Charlotte Sweeney, recently confirmed as the newest judge on the U.S. District Court for the District of Colorado, didn’t always imagine a career in the law. As an undergraduate, she was a psychology major and saw that as her chosen field. However, it struck her that there were other ways to help people and that her skill set might be bettered suited elsewhere, ultimately deciding to pursue law at the University of Denver. Sweeney went on to a distinguished career in private practice, focusing on civil rights law with her firm, Sweeney & Bechtold, LLC.
For most of her career, Sweeney hadn’t given much thought to pursuing a judgeship. It was only recently, when she saw how the world and country were dramatically changing, that she began to feel that “if you have a certain skill set, you need to dive in and use it.” She thought it might be a chance to do more. At about this time, President Biden put out a memo indicating that the White House was looking for diverse judicial candidates with civil rights experience. Sweeney’s daughter was also considering joining a new sports team, and as they both tend to hesitate when jumping into something new, they decided to leap in at the same time as a lesson to them both.
Sweeney describes the process leading to her selection as a bit slow. To begin, Senators Bennet and Hickenlooper sent out a notice seeking applications. Next, an advisory committee interviewed and selected some of the candidates to be interviewed by the senators. Three names were then sent to the White House, followed by an interview with the White House. Sweeney then had to complete background checks and FBI paperwork. Next, it was time for a hearing. In the Judiciary Committee, Sweeney didn’t get the necessary Republican votes, so a discharge vote was required to move out of the Judiciary Committee for a vote of the full Senate. The vote of the full Senate was completed and Sweeney was confirmed in May 2022 after more than a year-long process.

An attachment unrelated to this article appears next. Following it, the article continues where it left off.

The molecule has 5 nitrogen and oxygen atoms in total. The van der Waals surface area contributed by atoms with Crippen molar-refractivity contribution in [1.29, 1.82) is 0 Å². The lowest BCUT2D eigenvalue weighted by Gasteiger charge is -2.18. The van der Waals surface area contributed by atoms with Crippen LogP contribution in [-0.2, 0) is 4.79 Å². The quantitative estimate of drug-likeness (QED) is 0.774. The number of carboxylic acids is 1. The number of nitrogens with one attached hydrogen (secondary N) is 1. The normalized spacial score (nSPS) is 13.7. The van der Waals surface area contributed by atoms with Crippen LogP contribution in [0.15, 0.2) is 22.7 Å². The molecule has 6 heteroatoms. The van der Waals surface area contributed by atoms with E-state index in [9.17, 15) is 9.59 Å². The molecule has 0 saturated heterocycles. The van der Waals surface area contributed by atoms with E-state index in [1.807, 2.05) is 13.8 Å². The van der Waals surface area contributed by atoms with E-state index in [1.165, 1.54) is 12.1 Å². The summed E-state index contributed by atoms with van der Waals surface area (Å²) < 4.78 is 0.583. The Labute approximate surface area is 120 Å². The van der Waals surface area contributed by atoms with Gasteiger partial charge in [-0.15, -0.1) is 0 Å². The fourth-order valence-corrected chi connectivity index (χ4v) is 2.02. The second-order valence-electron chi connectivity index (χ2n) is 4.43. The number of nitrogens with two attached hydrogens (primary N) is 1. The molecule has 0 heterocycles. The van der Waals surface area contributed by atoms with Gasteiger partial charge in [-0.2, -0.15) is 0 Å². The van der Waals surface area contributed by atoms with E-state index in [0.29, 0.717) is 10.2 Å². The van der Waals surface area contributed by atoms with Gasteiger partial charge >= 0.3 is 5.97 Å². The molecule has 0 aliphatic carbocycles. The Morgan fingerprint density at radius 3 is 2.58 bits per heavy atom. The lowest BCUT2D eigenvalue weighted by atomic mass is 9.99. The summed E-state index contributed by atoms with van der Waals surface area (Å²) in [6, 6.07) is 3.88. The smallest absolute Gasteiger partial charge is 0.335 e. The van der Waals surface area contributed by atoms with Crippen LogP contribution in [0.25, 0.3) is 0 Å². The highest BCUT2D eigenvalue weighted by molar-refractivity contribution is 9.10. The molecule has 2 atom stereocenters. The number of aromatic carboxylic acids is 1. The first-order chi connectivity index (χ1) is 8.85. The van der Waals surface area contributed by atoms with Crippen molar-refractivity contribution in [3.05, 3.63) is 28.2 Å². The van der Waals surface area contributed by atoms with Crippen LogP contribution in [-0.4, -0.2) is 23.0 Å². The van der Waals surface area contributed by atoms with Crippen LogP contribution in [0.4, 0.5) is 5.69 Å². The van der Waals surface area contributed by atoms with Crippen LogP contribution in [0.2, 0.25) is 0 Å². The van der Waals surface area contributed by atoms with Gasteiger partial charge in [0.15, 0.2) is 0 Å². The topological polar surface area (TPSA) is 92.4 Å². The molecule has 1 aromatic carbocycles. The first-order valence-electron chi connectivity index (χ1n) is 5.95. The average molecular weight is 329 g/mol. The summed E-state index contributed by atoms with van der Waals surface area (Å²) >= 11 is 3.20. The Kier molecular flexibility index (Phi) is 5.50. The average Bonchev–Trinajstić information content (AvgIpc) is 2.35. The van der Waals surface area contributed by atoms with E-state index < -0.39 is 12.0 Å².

Sweeney found that the most difficult part of the process was the uncertainty of what was going on and not knowing what was happening behind the scenes. The waiting and length of the process were also challenging. Sweeney says that through it all, “you have to trust in yourself and your abilities and know that whatever happens, happens for a reason.” She was also surprised by the amount of work that went into the process, making it difficult to balance her law practice at times. Sweeney advises those who may be considering applying for a judgeship to “watch for signs that it is your time. It may be scary, but do not hesitate.” She also recommends talking to those who went through the process. While it wouldn’t have changed her mind about applying, she would have had a better idea of the process and what was in store had she spoken with others who had been through the process.